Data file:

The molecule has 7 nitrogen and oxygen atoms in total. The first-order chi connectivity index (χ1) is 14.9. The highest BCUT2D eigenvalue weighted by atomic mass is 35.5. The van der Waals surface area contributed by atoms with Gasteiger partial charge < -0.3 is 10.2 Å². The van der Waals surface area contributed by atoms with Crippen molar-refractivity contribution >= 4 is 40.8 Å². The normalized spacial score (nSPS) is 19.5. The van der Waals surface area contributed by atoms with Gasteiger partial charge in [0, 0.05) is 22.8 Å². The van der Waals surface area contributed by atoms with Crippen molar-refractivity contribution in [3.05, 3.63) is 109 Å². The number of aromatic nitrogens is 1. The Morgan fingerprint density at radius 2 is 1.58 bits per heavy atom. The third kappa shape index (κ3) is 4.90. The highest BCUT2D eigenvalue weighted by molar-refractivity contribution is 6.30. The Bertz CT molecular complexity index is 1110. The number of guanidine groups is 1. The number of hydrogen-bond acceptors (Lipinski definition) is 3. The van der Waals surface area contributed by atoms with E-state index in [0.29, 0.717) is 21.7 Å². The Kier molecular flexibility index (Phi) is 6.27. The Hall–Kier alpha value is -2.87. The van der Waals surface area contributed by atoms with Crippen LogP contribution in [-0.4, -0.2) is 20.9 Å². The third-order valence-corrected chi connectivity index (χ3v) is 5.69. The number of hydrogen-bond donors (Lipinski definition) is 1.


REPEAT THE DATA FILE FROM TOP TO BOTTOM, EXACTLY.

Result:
The molecule has 7 nitrogen and oxygen atoms in total. The first-order chi connectivity index (χ1) is 14.9. The highest BCUT2D eigenvalue weighted by atomic mass is 35.5. The van der Waals surface area contributed by atoms with Gasteiger partial charge < -0.3 is 10.2 Å². The van der Waals surface area contributed by atoms with Crippen molar-refractivity contribution >= 4 is 40.8 Å². The normalized spacial score (nSPS) is 19.5. The van der Waals surface area contributed by atoms with Gasteiger partial charge in [0, 0.05) is 22.8 Å². The van der Waals surface area contributed by atoms with Crippen molar-refractivity contribution in [3.05, 3.63) is 109 Å². The number of aromatic nitrogens is 1. The Morgan fingerprint density at radius 2 is 1.58 bits per heavy atom. The third kappa shape index (κ3) is 4.90. The highest BCUT2D eigenvalue weighted by molar-refractivity contribution is 6.30. The Bertz CT molecular complexity index is 1110. The number of guanidine groups is 1. The number of hydrogen-bond acceptors (Lipinski definition) is 3. The van der Waals surface area contributed by atoms with E-state index in [0.29, 0.717) is 21.7 Å². The Kier molecular flexibility index (Phi) is 6.27. The Hall–Kier alpha value is -2.87. The van der Waals surface area contributed by atoms with Crippen LogP contribution in [-0.4, -0.2) is 20.9 Å². The third-order valence-corrected chi connectivity index (χ3v) is 5.69. The number of hydrogen-bond donors (Lipinski definition) is 1.